Washington, Aug 28 (EFE).- The Pentagon confirmed Monday that the intercontinental ballistic missile launched by North Korea earlier in the day – albeit early Tuesday morning in that region – overflew Japan but did not pose a threat to the US or its forces deployed abroad.
“The missile launched by North Korea flew over Japan,” a Pentagon spokesman – US Army Col. Rob Manning – said. “We are still in the process of assessing this launch.”
“We are working closely with Pacific Command, Strategic Command and NORAD and we will provide an update as soon as possible,” Manning said.
The ballistic missile flew over Japanese territory and fell into the Pacific Ocean to the east of the northern island of Hokkaido, the Japanese government said.
This is the first time since 1998 that North Korea has overflown Japan with a missile, except for a failed 2009 launch that landed in the Pacific.
The missile launched on Tuesday plunged into the sea about 1,180 kilometers (730 miles) from Cape Erimo, in the extreme northeastern portion of the Japanese archipelago at 5:57 am on Tuesday, local time, according to government spokesman Yoshihide Suga.
“It is an unprecedented, serious and grave threat to our nation,” Suga said at a news conference, adding that the missile launch was also a clear violation of UN resolutions and saying that Tokyo had protested the matter in the strongest terms.
The South Korean army, according to the local Yonhap news agency, said that the missile was launched from Sunan, near Pyongyang.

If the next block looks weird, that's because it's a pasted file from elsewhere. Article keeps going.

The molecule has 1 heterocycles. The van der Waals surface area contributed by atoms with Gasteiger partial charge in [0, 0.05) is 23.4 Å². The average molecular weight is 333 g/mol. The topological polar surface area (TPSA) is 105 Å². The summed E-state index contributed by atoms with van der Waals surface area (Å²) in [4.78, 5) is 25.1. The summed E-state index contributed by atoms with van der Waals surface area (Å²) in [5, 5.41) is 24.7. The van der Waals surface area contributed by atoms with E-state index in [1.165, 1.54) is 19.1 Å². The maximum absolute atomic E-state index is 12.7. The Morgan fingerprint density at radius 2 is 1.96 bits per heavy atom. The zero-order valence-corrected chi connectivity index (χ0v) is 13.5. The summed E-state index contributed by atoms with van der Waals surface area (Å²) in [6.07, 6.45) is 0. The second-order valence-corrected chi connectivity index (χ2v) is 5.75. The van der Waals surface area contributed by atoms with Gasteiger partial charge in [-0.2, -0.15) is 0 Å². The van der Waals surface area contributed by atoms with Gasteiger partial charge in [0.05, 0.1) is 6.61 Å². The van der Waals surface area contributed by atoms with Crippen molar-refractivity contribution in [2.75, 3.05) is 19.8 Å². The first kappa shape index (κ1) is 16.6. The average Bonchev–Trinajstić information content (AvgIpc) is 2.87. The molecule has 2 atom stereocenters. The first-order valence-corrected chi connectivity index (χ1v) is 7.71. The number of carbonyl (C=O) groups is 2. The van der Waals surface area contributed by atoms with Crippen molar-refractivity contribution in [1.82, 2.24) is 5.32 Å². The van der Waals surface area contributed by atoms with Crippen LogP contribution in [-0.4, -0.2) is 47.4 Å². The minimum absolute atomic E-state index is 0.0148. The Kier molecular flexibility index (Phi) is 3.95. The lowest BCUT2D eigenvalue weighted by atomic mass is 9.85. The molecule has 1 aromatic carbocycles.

The latest missile launch by the North Korean regime of Kim Jong-un comes after on Saturday Pyongyang launched three short-distance ballistic missiles into the waters of the Sea of Japan.
The missile flew for 2,700 km and reached a maximum altitude of about 550 km, South Korean military officials told Yonhap.
Tokyo, Washington and Seoul are all analyzing the situation at present, the Japanese spokesman said, and the South Korean government has called an emergency meeting of its National Security Council.
Last month, the North Korean regime tested two ICBMs, and the first of those test flights resulted in the UN Security Council voting to impose new sanctions on Pyongyang.
Kim earlier in August threatened to fire missiles near the US Pacific island territory of Guam and President Donald Trump warned – in very controversial remarks – that Pyongyang would face “fire and fury” if it threatened the US.